West Indian batsmen struggle

GEORGETOWN, MAY 7. The first Test between the West Indies and Pakistan was evenly balanced at the close of the second day with the home side 101 for three in reply to the touring side's first innings total of 288.

Captain Jimmy Adams was unbeaten on 16 and Shivnarine Chanderpaul not out on nine when bad light stopped play, with seven overs left to be bowled.

West Indies suffered an early setback when opening batsman Sherwin Campbell was caught low down at third slip left- handed by Younis Khan off Wasim Akram just prior to tea for one.

After rolling to 28 for one at the break, left-handers Adrian Griffith and Wavel Hinds continued to bat positively and completed a 67-run second-wicket stand.

Both batsmen played freely with Griffith striking four boundaries and Hinds five in their knocks. Fast-medium bowler Abdur Razzaq and leg-spin bowler Mushtaq Ahmed captured their wickets respectively. Opener Griffith batted for about two hours and faced 61 balls for 34 before he played across a well-pitched, full-length delivery from Abdur to be adjudged leg before.

Mushtaq, whose bowling has been a puzzle to Hinds, deceived the batsman with a well-flighted ball and had him stumped by wicketkeeper Moin Khan, the Pakistan captain, after he failed to hold his balance when essaying a lofted off-drive. His 34 off 99 balls lasted a shade under two hours.

Adams and Chanderpaul, two of the three West Indies specialist batsmen with more than 20 Tests, batted 45 minutes through to the close to offer their team a ray of hope for a substantial total.

For the last half-hour, they had to contend with spin twins, Mushtaq and off-spin bowler Saqlain Mushtaq, along with the Pakistanis' excessively annoying appeals for various forms of dismissals.

Earlier, Pakistan, overnight 221 for five, was tied down by purposeful bowling from West Indies and lost its last five wickets for 43.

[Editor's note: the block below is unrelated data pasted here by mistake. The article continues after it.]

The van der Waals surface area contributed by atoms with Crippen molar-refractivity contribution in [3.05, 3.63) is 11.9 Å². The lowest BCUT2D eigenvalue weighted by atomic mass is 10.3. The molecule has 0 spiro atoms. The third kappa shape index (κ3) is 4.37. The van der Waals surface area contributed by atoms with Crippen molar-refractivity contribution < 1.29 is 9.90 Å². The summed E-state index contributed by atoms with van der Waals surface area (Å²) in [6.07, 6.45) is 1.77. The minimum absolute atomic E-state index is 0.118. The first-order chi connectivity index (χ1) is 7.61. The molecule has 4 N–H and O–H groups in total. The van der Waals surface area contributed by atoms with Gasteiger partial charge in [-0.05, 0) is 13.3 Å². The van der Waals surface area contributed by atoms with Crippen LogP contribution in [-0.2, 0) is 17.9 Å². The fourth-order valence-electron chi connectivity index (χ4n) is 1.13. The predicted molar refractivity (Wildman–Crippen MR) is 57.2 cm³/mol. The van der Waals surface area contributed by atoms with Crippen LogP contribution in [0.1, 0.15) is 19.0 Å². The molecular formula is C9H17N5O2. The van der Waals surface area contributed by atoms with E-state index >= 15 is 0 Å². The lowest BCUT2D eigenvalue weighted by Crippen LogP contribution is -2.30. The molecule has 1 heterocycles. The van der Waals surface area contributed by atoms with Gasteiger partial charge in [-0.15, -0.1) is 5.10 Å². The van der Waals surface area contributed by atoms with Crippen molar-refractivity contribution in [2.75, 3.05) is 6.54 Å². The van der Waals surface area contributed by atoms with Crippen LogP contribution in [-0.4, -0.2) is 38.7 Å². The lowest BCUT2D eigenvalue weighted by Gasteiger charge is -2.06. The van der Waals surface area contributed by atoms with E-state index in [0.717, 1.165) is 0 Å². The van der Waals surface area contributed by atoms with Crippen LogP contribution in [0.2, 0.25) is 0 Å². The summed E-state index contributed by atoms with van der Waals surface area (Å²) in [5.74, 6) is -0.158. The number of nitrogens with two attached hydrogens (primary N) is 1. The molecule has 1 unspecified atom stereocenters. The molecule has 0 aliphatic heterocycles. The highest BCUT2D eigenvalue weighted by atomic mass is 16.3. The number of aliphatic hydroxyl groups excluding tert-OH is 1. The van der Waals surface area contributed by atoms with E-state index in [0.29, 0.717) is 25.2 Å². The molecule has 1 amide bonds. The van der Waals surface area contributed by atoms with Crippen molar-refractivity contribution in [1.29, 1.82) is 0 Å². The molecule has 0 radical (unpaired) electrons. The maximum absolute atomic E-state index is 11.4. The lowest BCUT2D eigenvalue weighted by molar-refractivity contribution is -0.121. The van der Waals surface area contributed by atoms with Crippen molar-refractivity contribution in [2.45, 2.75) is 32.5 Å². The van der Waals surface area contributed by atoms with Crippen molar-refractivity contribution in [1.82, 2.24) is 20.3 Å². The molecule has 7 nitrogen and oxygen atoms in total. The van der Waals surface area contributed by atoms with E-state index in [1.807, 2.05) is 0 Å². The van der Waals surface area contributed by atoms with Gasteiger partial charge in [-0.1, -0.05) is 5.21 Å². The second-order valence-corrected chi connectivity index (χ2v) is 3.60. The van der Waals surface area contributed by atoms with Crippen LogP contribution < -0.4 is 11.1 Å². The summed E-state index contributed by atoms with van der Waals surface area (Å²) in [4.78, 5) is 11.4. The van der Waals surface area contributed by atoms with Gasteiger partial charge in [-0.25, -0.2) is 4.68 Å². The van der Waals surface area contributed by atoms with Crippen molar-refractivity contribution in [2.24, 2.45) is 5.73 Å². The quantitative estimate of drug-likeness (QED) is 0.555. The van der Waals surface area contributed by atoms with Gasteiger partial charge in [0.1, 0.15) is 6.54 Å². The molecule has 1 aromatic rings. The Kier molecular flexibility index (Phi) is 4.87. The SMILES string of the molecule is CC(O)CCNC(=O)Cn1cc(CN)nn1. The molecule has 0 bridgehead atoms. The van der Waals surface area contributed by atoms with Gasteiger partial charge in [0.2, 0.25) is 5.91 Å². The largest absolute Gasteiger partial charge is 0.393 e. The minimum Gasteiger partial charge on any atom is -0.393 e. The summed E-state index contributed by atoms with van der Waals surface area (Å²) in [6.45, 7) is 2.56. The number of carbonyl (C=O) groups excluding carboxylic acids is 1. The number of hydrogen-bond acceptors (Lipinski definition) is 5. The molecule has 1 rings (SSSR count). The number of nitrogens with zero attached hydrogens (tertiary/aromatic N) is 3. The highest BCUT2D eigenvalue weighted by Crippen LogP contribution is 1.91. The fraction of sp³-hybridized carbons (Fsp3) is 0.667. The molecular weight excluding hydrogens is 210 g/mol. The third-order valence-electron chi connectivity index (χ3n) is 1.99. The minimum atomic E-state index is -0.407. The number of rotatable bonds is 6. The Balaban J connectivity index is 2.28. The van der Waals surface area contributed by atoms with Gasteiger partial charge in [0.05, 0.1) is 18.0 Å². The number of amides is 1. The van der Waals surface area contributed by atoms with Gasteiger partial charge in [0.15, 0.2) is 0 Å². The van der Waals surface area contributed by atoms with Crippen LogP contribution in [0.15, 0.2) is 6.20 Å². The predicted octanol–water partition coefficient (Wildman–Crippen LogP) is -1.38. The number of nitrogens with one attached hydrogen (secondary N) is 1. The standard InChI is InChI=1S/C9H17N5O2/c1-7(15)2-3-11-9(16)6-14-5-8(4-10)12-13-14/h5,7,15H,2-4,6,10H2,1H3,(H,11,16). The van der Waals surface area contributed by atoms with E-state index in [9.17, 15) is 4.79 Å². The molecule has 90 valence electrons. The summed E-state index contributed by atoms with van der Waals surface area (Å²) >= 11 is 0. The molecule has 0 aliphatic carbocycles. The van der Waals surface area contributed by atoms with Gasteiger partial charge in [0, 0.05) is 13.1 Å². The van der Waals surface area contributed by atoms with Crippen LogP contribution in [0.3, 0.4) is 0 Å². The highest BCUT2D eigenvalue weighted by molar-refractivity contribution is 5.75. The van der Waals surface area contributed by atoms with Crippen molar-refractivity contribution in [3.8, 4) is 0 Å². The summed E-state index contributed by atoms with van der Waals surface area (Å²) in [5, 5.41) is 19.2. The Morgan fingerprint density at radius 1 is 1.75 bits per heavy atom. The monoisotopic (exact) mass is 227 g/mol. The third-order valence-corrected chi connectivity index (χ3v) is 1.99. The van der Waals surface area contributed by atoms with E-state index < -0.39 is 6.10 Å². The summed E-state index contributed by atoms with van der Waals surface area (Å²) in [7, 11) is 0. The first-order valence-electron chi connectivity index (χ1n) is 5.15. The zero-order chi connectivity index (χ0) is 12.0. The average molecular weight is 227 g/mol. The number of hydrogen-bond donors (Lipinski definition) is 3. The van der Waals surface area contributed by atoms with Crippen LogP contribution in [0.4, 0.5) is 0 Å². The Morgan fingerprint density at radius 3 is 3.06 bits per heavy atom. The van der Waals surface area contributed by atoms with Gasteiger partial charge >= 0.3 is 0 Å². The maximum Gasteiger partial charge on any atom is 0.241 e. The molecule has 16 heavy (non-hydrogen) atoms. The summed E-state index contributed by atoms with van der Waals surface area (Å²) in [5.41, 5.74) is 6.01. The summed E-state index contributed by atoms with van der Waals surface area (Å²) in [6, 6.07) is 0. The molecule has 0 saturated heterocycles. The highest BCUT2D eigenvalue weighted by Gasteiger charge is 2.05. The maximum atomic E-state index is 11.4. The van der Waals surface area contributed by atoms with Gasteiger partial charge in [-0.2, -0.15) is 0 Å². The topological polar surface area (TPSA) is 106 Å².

West Indies broke the sixth-wicket partnership between Inzamam-ul-Haq and Razzaq after 80 minutes in the morning period, but had it accepted the chances and half-chances offered by the Pakistani batsmen, the complexion of the match might have been different.

Fast bowler Reon King captured the prized wicket of century-maker Inzamam with the first ball of his first spell of the day, but West Indies allowed Pakistan to reach 262 for six at lunch. Inzamam and Razzaq had batted through from 50 minutes prior to lunch on the opening day until the close to lift Pakistan's innings from the tatters of 39 for five to 221 for five.

They got firmly rooted in their work when play commenced on Saturday and were encroaching on Pakistan's sixth- wicket partnership record of 216 set by Hanif Mohammed and Majid Khan against New Zealand at Lahore in the 1964-65 series.

West Indies, however, had to wait about eight overs to bislodge Inzamam after he had batted for close to seven hours to add 206 with Razzaq. Failing to properly negotiate his full- length 254th ball, he was struck coming forward by king.

Inzamam struck 20 boundaries in his third century against West Indies to take his tally of runs in seven Tests against it to 580 at a healthy average of 72.50.

When he departed, Pakistan had added only 24 runs in just over an hour to its bedtime score, and Razzaq only seven to his first day 80. Such was the restraint West Indies had placed upon the opposition batting.

After lunch, Pakistan lost its last four wickets for 26 runs to be dismissed about 45 minutes prior to the tea break.